But first he had to take care of business if he wanted to see the first tee at Memphis. He had to get that paper signed.
The meeting began with a man who was probably in his mid-fifties but looked much older, pounding a gavel. “All right, let’s settle down. My name is Frank and I am an Alcoholic.” A dutiful chorus of “HI FRANK” resonated from the fifty or so people in attendance. A young man in his twenties read from a blue book. An attractive woman with way too much makeup read from a laminated document, “Rarely have we seen a person fail who has thoroughly followed our path…”
When she finished Frank then spoke, “Do we have any newcomers or visitors in attendance?”
Billy could feel the eyes move towards him even though his head was down. He was filtering through the various thoughts his cranial chorus was spitting out. Realizing the uncomfortable pause, he looked up and saw the eyes were trained on him.
“Oh, uh, hello, my name’s Bill…Billy.”
The pause continued. The group wanted more.
“Oh yeah, I uh, I’m an Alcoholic.”
That prompted some chuckles, the dutiful “HI BILLY!” and a couple of “Keep coming back” well-wishers. Billy’s mind went into hyper-drive. Fucking sheep, was the first thought that crossed his mind as he forced a thin smile.
Frank then spoke. “Okay. Welcome Billy. Now, does anyone have a topic for tonight’s meeting?” followed by another long pause.
What the fuck, thought Billy, Don’t these people have anything to say? You mean they get together in the piece of shit church basement and chant their shit, read their propaganda, then fucking look at each other? How in the fuck am I supposed to get anything out of this? What’s the fucking point of all this? When can I get this God-DAMN paper signed?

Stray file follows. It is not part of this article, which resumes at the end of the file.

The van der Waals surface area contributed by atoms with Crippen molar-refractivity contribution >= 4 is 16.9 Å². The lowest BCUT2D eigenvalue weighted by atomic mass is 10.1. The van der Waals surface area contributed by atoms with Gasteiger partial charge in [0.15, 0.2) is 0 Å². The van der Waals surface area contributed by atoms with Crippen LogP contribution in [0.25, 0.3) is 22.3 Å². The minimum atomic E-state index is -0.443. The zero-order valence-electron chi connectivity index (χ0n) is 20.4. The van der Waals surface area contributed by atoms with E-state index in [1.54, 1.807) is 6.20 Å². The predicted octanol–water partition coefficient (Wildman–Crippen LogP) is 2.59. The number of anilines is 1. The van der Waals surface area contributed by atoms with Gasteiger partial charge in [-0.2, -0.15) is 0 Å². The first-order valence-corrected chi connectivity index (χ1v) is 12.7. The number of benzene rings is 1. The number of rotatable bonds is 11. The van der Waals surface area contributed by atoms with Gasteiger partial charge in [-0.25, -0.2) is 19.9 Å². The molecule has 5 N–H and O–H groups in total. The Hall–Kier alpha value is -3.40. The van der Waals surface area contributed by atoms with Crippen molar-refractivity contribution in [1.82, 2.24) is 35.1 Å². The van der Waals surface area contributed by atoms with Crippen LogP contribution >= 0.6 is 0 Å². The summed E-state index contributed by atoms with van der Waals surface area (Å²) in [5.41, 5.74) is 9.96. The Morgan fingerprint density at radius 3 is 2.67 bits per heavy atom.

Frank then broke the silence. “Maybe our newcomer would like to say a few words,” as the gazes were trained back on Billy. Taken aback by the interruption to his stream of unconsciousness, Billy was not prepared.
“Uh, no, that’s okay. I am just visiting…”
Tell this half-inflated basketball head to go fuck himself, said the angry voice in Billy’s head. Nah, make up some shit, said the egomaniac. Billy, filtering through all this, finally said “Uh yeah. I am in town for a tournament…a golf tournam…well, I mean, I’m not from here…”
“OOH! You’re a professional golfer?” asked Bowling Ball Lady.
“Yes. Yes I am. Anyway, you asked why I am here. To be honest, I am here to get this paper signed,” as Billy pulled the affidavit from his pocket. That elicited laughter from the crowd. Tell these inbred yokels to jam it up their ass sideways, said vindictive voice. Calm down, keep your cool, said inside the gallery ropes voice.
“Ah, the old nudge from the judge eh?” said Frank.
Billy looked puzzled, and then he got it. “Oh, uh no, It’s not like that. Commissioner Halsmith is making me attend these meetings in order for me stay on the tour. Last month I withdrew from a tournament in New Orleans because I was…”
The group had turned their collective attention towards Billy and he realized it. He was about to say he was arrested for attempting to buy cocaine from an undercover cop, showed up the next morning for his 7:43 a.m. tee time, played the first nine holes in six over par and was forced to withdraw by the rules officials.
“…Because I was hung over.”